Mall owners fighting online stores turn to carnivals
Malls are fighting for shoppers with one thing their web rivals can’t offer: parking lots.
With customer traffic sagging, U.S. retail landlords are using their sprawling concrete lots to host events such as carnivals, concerts and food-truck festivals. They’re aiming to lure visitors with experiences that can’t be replicated online — and then get them inside the properties to spend some money.
“Events draw people to come to the shopping center,” said Craig Herkimer, whose company, KevaWorks Inc., is working with big landlords including GGP Inc. and Simon Property Group Inc. to produce outdoor events. “They generate revenue for the owner and offer a chance for cross-promotion, so they can try and drive more customers into the stores.”
Mall owners across the country are grappling with record store closings and declining rents. Retail property values are down 3 percent in past six months, as all other types of commercial real estate showed gains, according to the Moody’s/Real Capital Analytics indexes. A Bloomberg gauge of publicly traded mall landlords has tumbled 15 percent in the past year through yesterday, the worst performance among U.S. real estate investment trusts.
Amazon.com Inc. and other internet retailers continue to grow, while department stores including Sears Holdings Corp. and Macy’s Inc. have been closing hundreds of locations. Payless Inc., the discount shoe seller, is among the latest to announce a massive shuttering — of 400 stores — as part of a bankruptcy plan.
“We expect to see a trend of more closings,” said Carol Kemple, an analyst at Hilliard Lyons. “Most retailers, if they’re still standing in September, will probably try to make it through the holiday season.”
Retail landlords have already made a push toward experience-driven offerings by adding restaurants, movie theaters and activity centers for children. Many malls are also adding rotating stores around for only a short time — known as pop-up shops — that are meant to attract young customers who see shopping as an event.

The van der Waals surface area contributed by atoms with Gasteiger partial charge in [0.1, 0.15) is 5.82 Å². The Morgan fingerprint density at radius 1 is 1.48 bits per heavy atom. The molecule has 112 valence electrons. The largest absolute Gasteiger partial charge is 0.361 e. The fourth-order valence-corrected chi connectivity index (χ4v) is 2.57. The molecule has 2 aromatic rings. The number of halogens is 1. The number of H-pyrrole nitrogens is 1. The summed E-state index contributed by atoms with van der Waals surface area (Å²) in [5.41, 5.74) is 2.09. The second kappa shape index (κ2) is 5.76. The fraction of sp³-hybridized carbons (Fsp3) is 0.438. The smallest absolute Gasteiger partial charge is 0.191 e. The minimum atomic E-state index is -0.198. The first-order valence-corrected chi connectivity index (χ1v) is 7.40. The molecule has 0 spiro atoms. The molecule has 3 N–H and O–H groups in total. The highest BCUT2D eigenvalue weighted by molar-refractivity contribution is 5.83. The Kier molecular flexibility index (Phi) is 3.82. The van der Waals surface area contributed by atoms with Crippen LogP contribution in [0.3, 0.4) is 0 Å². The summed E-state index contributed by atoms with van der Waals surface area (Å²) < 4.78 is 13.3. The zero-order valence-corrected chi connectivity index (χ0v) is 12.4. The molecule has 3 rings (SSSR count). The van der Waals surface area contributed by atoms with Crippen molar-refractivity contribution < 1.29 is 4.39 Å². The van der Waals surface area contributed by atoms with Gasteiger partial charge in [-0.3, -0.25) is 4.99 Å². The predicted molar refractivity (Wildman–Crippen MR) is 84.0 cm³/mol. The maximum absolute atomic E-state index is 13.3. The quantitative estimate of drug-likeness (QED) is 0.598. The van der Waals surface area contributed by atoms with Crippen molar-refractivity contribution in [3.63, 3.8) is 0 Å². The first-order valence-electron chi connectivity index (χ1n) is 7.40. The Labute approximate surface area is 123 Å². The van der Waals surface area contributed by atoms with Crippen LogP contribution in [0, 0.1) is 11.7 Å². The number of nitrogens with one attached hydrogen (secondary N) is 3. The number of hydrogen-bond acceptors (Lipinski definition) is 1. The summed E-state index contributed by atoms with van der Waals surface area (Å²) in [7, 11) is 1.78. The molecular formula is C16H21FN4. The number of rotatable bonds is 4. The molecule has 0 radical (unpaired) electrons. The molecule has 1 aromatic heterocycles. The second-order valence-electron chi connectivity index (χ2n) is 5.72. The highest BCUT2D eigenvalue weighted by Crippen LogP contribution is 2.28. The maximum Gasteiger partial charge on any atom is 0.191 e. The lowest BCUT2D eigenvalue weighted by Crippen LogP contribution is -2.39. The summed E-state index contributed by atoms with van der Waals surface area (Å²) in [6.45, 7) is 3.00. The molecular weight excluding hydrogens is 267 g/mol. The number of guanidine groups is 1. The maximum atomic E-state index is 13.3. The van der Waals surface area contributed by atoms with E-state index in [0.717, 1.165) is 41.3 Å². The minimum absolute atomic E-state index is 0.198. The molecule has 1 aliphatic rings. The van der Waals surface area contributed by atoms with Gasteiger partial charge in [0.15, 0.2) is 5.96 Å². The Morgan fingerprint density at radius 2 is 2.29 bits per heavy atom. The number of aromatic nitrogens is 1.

Now, events are reaching beyond the malls themselves. Herkimer’s task is to bring crowds to parking lots with events that generate as much as $60,000 a week for mall owners from the largest outdoor events.
The idea is gaining traction. Next month, Simon Property is having the first carnival in its Round Rock Premium Outlets parking lot, about 20 miles north of Austin, Texas. Similar events are being held for the first time at locations such as Central Mall in Port Arthur, Texas, managed by Jones Lang LaSalle Inc., and a Cheyenne, Wyoming, mall owned by CBL & Associates Properties Inc. In July, Simon Property’s Orland Square Mall, southwest of Chicago, will be holding its first parking-lot food-truck festival, with plans for live music performances, Herkimer said.
Lisa Harper, senior director of specialty leasing for Chattanooga, Tennessee-based CBL, said the company has expanded its carnival business at many of its 87 properties over the last couple years. She and Herkimer have discussed the possibility of pumpkin patches in the fall months and adding movie nights to some properties.
Retailers rent the outdoor space in a structure that resembles their indoor leases, Harper said. While each deal varies, the agreements involve a base rent fee for the use of the space and a percentage payment after the event reaches a certain threshold. Department stores, which sometimes own or control their parking lots, are seeing more value in renting the space after many years of restricting their use,she said.
“Events bring that additional traffic and also encourage people to stick around longer,” Harper said.
There’s no guarantee, of course, that people will go inside, said Tracey Hatley, director of specialty leasing for JLL Retail. But the events offer opportunities for cross-promotion. Customers receive fliers advertising stores or restaurants inside the mall or coupon books to help draw them in.